A hyper-efficient truss depth of 45 ft was naturally defined by the secondary floor framing at each level in combination with the required programmatic clear height for the meeting room program. Not only did this solution deliver on the strength, serviceability, and adjacency requirements, it afforded a span of 150 ft over the exhibition hall, vastly exceeding the owner’s desires for 90 ft by 90 ft column spacing in that area.

Revamped and ready for business

The revamped and expanded Javits Center opened in May 2021. The project increased the size of the building by about 50% — from 2.1 million sq ft to 3.3 million sq ft — restoring the convention center’s position as the largest in the Northeast. The newly expanded building boasts the right mix of program spaces, provides vastly improved operational efficiency, and removes about 20,000 event-related trucks from the already congested streets of Manhattan.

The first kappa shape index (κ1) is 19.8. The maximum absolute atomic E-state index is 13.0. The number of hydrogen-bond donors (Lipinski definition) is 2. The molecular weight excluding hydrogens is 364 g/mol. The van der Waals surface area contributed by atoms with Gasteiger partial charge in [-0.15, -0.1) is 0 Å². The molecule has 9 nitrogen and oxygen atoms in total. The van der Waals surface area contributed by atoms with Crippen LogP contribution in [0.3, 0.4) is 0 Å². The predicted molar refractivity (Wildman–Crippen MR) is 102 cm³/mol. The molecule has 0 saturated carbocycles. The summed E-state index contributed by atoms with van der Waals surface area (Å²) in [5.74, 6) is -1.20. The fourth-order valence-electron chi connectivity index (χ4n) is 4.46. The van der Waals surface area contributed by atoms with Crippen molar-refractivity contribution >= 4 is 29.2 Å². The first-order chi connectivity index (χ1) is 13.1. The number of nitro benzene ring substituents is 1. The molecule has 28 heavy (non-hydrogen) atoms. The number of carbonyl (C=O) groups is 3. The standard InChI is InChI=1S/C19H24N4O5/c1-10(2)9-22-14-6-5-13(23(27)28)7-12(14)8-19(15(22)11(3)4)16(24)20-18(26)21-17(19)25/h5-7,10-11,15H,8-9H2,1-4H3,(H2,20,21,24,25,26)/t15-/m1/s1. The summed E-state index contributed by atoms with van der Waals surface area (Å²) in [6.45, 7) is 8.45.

Innovative solutions to the myriad site- and structure-related challenges, as well as team collaboration early in the design phase, were necessary to execute the project’s goals and accommodate evolving COVID-19 safety protocols. These efforts allowed the Javits Center to open at the most opportune time, as trade shows and conventions returned to serving their roles as essential gathering places. 


Jacob K. Javits Convention Center expansion timeline

Large multilevel room with floor-to-ceiling glass panes that overlook a roof with grass